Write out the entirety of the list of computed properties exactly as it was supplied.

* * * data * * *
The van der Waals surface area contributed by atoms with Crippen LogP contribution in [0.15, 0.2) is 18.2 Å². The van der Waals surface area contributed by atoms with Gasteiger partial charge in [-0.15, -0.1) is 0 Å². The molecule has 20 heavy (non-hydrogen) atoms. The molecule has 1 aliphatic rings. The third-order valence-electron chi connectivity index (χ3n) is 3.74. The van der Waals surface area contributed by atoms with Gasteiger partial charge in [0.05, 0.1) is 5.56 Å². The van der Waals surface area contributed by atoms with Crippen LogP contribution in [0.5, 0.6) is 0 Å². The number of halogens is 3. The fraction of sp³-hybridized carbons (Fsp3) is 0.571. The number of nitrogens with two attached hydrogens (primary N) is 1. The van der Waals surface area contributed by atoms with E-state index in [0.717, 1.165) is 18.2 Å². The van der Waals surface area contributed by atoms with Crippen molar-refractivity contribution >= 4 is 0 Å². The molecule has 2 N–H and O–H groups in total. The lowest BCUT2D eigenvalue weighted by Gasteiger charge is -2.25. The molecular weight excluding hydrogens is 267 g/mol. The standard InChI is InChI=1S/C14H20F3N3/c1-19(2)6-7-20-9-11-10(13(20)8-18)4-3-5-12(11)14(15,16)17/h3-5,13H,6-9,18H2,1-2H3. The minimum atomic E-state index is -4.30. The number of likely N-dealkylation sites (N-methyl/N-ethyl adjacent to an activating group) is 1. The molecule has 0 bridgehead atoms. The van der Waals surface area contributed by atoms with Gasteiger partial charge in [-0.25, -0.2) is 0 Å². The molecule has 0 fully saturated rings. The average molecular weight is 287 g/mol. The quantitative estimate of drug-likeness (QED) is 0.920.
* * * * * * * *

The van der Waals surface area contributed by atoms with Crippen LogP contribution in [0.15, 0.2) is 18.2 Å². The van der Waals surface area contributed by atoms with Gasteiger partial charge in [-0.15, -0.1) is 0 Å². The molecule has 20 heavy (non-hydrogen) atoms. The molecule has 1 aliphatic rings. The third-order valence-electron chi connectivity index (χ3n) is 3.74. The van der Waals surface area contributed by atoms with Gasteiger partial charge in [0.05, 0.1) is 5.56 Å². The van der Waals surface area contributed by atoms with Crippen LogP contribution in [0.5, 0.6) is 0 Å². The number of halogens is 3. The fraction of sp³-hybridized carbons (Fsp3) is 0.571. The number of nitrogens with two attached hydrogens (primary N) is 1. The van der Waals surface area contributed by atoms with E-state index in [0.717, 1.165) is 18.2 Å². The van der Waals surface area contributed by atoms with Crippen molar-refractivity contribution >= 4 is 0 Å². The molecule has 2 N–H and O–H groups in total. The lowest BCUT2D eigenvalue weighted by Gasteiger charge is -2.25. The molecular weight excluding hydrogens is 267 g/mol. The standard InChI is InChI=1S/C14H20F3N3/c1-19(2)6-7-20-9-11-10(13(20)8-18)4-3-5-12(11)14(15,16)17/h3-5,13H,6-9,18H2,1-2H3. The minimum atomic E-state index is -4.30. The number of likely N-dealkylation sites (N-methyl/N-ethyl adjacent to an activating group) is 1. The molecule has 0 bridgehead atoms. The van der Waals surface area contributed by atoms with Gasteiger partial charge in [-0.25, -0.2) is 0 Å². The molecule has 0 fully saturated rings. The average molecular weight is 287 g/mol. The quantitative estimate of drug-likeness (QED) is 0.920.